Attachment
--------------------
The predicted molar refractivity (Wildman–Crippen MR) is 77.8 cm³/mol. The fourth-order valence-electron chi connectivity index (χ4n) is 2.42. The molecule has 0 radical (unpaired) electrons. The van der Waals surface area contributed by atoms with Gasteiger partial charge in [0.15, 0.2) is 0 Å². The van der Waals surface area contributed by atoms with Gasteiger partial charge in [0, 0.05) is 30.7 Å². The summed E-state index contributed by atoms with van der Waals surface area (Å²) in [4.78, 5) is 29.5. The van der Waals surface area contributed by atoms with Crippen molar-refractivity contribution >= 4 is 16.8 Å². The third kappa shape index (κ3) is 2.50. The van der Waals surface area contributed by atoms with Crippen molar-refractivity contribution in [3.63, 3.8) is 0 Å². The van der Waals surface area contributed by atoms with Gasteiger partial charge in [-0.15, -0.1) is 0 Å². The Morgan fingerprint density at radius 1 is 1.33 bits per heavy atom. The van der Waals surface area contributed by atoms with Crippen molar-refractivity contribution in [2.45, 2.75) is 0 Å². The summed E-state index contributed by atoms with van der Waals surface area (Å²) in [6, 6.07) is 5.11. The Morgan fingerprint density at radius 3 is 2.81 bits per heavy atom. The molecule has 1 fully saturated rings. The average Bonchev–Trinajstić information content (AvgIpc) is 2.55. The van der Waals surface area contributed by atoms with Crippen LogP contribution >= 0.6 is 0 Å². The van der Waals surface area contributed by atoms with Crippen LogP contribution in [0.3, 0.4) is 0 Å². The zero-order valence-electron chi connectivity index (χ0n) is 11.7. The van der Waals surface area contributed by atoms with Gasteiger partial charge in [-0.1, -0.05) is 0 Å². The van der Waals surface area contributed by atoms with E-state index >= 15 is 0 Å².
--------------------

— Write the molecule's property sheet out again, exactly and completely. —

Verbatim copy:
The predicted molar refractivity (Wildman–Crippen MR) is 77.8 cm³/mol. The fourth-order valence-electron chi connectivity index (χ4n) is 2.42. The molecule has 0 radical (unpaired) electrons. The van der Waals surface area contributed by atoms with Gasteiger partial charge in [0.15, 0.2) is 0 Å². The van der Waals surface area contributed by atoms with Gasteiger partial charge in [0, 0.05) is 30.7 Å². The summed E-state index contributed by atoms with van der Waals surface area (Å²) in [4.78, 5) is 29.5. The van der Waals surface area contributed by atoms with Crippen molar-refractivity contribution >= 4 is 16.8 Å². The third kappa shape index (κ3) is 2.50. The van der Waals surface area contributed by atoms with Crippen molar-refractivity contribution in [3.63, 3.8) is 0 Å². The van der Waals surface area contributed by atoms with Gasteiger partial charge in [-0.15, -0.1) is 0 Å². The Morgan fingerprint density at radius 1 is 1.33 bits per heavy atom. The van der Waals surface area contributed by atoms with Crippen molar-refractivity contribution in [2.45, 2.75) is 0 Å². The summed E-state index contributed by atoms with van der Waals surface area (Å²) in [6, 6.07) is 5.11. The Morgan fingerprint density at radius 3 is 2.81 bits per heavy atom. The molecule has 1 fully saturated rings. The average Bonchev–Trinajstić information content (AvgIpc) is 2.55. The van der Waals surface area contributed by atoms with Crippen LogP contribution >= 0.6 is 0 Å². The van der Waals surface area contributed by atoms with Crippen LogP contribution in [0.3, 0.4) is 0 Å². The zero-order valence-electron chi connectivity index (χ0n) is 11.7. The van der Waals surface area contributed by atoms with Gasteiger partial charge in [-0.1, -0.05) is 0 Å². The van der Waals surface area contributed by atoms with E-state index >= 15 is 0 Å².